California

Meanwhile, 2,000 Miles From Wisconsin, Public Sector Pensions Drive 292,000-population City to Brink of Bankruptcy

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Goddamned plutocrats!

While Democrats continue wallowing in their own post-Scott Walker hyperbole, cities in Democrat-run states continue being pushed toward insolvency by the same underlying public-sector benefits time bomb that Gov. Walker has been vilified for beginning to address. The freshest example comes from California's 13th-largest city:

The Stockton, California, City Council voted to authorize a bankruptcy filing as soon as June 26 if officials fail to win concessions from creditors that would allow it to avoid becoming the biggest U.S. city to enter court protection.

The council, in a 6 to 1 vote, granted City Manager Bob Deis the authority to file for Chapter 9 municipal bankruptcy protection. The farming center, about 80 miles (130 kilometers) east of San Francisco, is approaching insolvency when its fiscal year begins July 1.

"We have hit the wall," Mayor Ann Johnston said at the council's meeting late yesterday. "There are no quick fixes, there are no silver bullets."

Stockton faces a $26 million deficit in the coming year. Like cities and towns across the U.S., it's been strained by soaring costs for pensions and retiree health benefits while sales and property-tax revenue plummeted after the longest recession since the 1930s. […]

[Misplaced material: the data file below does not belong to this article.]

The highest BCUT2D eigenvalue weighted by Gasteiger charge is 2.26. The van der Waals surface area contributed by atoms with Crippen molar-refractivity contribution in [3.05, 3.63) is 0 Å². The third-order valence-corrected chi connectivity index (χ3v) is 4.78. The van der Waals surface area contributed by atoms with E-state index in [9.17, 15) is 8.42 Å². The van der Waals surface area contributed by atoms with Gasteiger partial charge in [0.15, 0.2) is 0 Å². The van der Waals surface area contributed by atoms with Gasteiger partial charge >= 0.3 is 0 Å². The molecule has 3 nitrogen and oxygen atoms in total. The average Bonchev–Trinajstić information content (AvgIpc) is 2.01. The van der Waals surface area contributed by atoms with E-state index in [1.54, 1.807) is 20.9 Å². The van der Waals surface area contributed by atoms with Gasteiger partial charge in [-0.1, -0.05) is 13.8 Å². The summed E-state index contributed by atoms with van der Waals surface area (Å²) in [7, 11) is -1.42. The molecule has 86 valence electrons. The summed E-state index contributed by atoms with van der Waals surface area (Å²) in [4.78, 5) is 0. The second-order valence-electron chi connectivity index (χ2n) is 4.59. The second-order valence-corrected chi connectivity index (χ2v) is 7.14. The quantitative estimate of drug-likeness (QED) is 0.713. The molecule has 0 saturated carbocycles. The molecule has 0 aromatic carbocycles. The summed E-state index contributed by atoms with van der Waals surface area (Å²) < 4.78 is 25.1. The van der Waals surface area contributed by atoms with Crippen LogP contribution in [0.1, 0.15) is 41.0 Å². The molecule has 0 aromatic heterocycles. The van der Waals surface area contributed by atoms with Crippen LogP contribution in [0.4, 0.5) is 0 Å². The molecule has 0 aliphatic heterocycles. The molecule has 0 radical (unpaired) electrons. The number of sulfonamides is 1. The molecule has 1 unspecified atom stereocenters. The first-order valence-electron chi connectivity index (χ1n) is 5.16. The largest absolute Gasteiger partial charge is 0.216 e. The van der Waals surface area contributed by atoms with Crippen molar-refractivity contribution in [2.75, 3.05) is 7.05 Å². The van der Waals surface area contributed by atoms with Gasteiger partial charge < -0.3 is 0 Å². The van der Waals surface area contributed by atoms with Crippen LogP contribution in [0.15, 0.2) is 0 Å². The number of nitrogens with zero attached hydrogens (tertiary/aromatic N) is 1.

If the city seeks court protection, it would join Central Falls, Rhode Island, which entered Chapter 9 protection in August after failing to win union concessions, and Jefferson County, Alabama, which became the biggest municipal bankruptcy in U.S. history in November, with $4.2 billion in debt. Vallejo, California, entered Chapter 9 in 2008, emerging from the process last year.

Ready or not, Democrats are going to have to get serious about governing. As Nick Gillespie wrote yesterday, "the voting public is finally getting the message that we can't keep spending far more than we take in at every level of government and that we can't keep promising more and more expensive benefits for public workers who are already earning more in salary than their private-sector counterparts."

Read more from the Reason archive on Stockton and municipal bankruptcy.